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The Key Ingredient to Communicating Your Ideas Successfully

Whats your BIG Idea

Think back. Do you remember much from the last presentation you attended? Proposal you read? Virtual meeting you dialed into? If not, don’t panic…you’re not alone. Most of us don’t remember a whole lot of what is presented to us. And a common reason is that our presentations lack a BIG Idea.

So why do we sit through so many rudderless, meandering, meetings that lack a focus? The typical reason material passes in – and then out – of our brain, is that we receive an overabundance of ancillary information. There isn’t one clear idea marshaled from the beginning of the presentation right through to the end.

We Have Trouble Focusing

Many people believe that to look smart and well-prepared, you should show everything you’ve got. After all, we work hard to gather the facts and data that support whatever proposal, update, or recommendation we present. Sometimes, it’s harder to decide what NOT to include than what to put in. This is why slides get jam-packed with text, charts, and bullets.

So, what is the easiest way to prioritize information? You need to single out one idea that captures the essence of what your presentation is about.

Your BIG Idea is Your Through-Line

Throughline

The first question you should ask yourself when planning a presentation is simple: what is my presentation about? Better yet, what is the essential point that I want my audience to take with them? And you should be able to capture this BIG Idea in about two sentences (made up of two parts):

  1. The WHAT
  2. The BENEFIT to your audience.

 

Here’s an example of a BIG Idea:

A new performance tracking dashboard will improve business results.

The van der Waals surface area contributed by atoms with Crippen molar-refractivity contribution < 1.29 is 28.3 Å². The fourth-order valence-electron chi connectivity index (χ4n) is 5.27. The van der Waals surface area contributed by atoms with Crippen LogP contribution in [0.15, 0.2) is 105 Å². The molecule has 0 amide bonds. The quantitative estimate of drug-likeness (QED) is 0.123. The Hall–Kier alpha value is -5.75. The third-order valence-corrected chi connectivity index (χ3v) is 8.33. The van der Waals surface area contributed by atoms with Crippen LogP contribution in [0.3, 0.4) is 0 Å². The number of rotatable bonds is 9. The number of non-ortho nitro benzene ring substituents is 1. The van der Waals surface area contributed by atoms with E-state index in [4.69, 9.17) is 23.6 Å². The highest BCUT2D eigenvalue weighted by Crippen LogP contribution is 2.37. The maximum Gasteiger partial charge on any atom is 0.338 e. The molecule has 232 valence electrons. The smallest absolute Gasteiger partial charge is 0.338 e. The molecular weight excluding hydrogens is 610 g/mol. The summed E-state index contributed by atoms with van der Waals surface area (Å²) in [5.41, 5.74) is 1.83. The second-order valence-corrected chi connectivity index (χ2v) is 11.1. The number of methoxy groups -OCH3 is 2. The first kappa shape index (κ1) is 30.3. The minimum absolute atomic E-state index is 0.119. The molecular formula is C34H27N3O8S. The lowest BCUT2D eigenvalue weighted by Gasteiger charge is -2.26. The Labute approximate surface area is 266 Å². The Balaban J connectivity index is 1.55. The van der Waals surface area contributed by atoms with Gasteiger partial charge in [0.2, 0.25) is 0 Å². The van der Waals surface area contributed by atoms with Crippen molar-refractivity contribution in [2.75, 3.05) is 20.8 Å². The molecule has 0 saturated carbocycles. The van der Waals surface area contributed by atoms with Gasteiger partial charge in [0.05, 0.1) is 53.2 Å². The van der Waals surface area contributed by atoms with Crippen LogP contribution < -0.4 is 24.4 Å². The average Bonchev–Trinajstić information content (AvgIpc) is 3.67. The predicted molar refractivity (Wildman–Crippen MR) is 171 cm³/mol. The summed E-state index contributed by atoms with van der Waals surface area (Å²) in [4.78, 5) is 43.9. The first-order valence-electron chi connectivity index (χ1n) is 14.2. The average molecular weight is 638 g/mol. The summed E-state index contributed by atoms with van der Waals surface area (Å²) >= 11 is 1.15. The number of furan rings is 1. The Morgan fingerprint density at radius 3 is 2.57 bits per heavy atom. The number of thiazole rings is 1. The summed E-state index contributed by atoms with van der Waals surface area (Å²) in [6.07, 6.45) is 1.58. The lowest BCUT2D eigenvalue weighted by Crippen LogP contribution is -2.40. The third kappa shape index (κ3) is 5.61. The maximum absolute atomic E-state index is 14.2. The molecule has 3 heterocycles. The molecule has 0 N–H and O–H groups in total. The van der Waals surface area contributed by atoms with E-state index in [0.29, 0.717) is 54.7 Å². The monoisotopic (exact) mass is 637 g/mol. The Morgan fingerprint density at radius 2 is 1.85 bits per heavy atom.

In this case, “a new performance tracking dashboard” is the WHAT we want our audience to know and “improve business results” is the BENEFIT. Since this idea is the single most important idea being presented, every other fact or piece of data included in deck should directly support it.

Your BIG Idea is the through-line to your presentation, which means you want to establish it early and continue to reinforce it throughout.

Your BIG Idea Should Address a Conflict Your Audience Cares About

BIG Idea

Another helpful way to understand what differentiates your BIG Idea from any one of your other ideas, is that it must directly address whatever conflict you are introducing. In other words, the central issue your audience cares about (e.g. decreasing revenue, high turnover, low morale). Your BIG Idea is the overarching concept that will solve it.

It’s important to point out that if there is no clear conflict in your presentation, it is hard to develop a BIG Idea. Solving a conflict is absolutely key to getting anyone to care about your ideas. And if there is no conflict, ask yourself: is there a purpose to this presentation at all? If not, maybe reconsider the meeting!

Your BIG Idea is Always About THEM (Not You)

Finally, given that your BIG Idea is the all-important, ONE thing your audience should remember, it should be both audience-centric and conversational. It’s never about your product, your tagline, or your agenda.

Whatever type of business communication you are planning, developing your BIG Idea is a critical organizational mechanism that will focus and enshrine your message…which is the ultimate key to making it memorable.

If you want to learn more ways to share your ideas successfully, take a look at our corporate storytelling workshop.

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